This article is written from a Democratic point of view, but is generally unbiased
The digital world has become essential in the functioning of society. As it connects people of culturally diverse backgrounds and intends to break down racial barriers, it also succeeds in dividing the partisan line even further.
In this week’s media focus, Facebook stood in front of the U.S. Congress, along with other tech giants, to combat the rise of white nationalism on their sites. There’s no denying the presence of social media and its role in online radicalization, but unfortunately, that’s just the tip of the iceberg.
Our hatred and discrimination goes beyond our Facebook timelines and Twitter feeds. Social exclusion and media bias have had a history in traditional media since the nineteenth century. Racial and cultural division have rapidly intensified and reached new heights while being institutionalized through generations.
The true role of mainstream media comes into question when we look further into the way we absorb information and change our perceptions in today’s political landscape. The Corporation for Public Broadcasting aims to “promote an educated and informed civil society by supporting high-quality engaging content and services delivered across multiple platforms” through public media.
We place emphasis on the word civil – relating to the general public, the greater good of the people, being well-rounded in courtesy and politeness toward others. How do you perceive civility?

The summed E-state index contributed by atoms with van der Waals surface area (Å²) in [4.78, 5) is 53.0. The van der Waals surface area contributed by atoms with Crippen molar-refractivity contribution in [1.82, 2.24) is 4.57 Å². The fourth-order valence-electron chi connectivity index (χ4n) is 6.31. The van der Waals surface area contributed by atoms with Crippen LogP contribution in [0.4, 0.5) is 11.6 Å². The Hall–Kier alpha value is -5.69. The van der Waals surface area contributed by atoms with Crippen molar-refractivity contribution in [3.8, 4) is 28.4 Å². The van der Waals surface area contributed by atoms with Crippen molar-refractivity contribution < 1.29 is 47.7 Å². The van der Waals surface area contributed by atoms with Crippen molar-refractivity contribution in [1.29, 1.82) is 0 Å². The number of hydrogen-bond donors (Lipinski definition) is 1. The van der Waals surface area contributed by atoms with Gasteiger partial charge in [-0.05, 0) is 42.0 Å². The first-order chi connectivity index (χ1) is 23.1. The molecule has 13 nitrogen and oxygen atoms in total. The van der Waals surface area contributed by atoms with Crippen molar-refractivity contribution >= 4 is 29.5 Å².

At the crossroads of social media and politics comes a reflection of the 2016 Presidential Election. The roles that networking sites played in the national discourse of election season was crucial — do we recall the infamous Twitter exchange about student debt between Hillary Clinton and Jeb Bush? Education reform is the very core of our nation’s future and should be treated with high value. Yet, informally trolling on social media seemed to be the norm among most candidates.
From first announcing his 2016 campaign on Twitter to his tweets just this week regarding immigration laws, President Trump has set a precedent for future White House leaders as having the most argumentative online presence. His globalization of social media has created an online political sphere where users are continuously using the internet for partisan gain.
A recent study by online security service Comparitech surveyed more than 1,000 people who have at least one social media account on their political views — they found that 48% of people only interact with people on social media who generally share their views. This data shows the negativity brewing towards the opposing party as well as the growing rift between Democratic and Republican values on the internet.
Once again reflecting on civility, there’s an obvious lack of kindness in today’s online political landscape. When asked to distinguish political discussions on social media compared to before the 2016 election, one of the biggest changes voters noticed is the absence of respect. An overwhelming amount of users (58%) believe that political talk online is less respectful than it was before Donald Trump took his seat at the White House. Given his Republican-based presidency, it should come as no surprise that Democrats are now 38% more likely to post about politics on social media than in 2016 — does this open the door to a deeper conversation about political relationships?
As we continuously share ‘engaging’ political content in our own opinions across multiple platforms, it’s our purpose to give a voice to the voiceless, to empower the uninformed and promote unity. Or, are we unintentionally contributing to an already eminent cultural divide?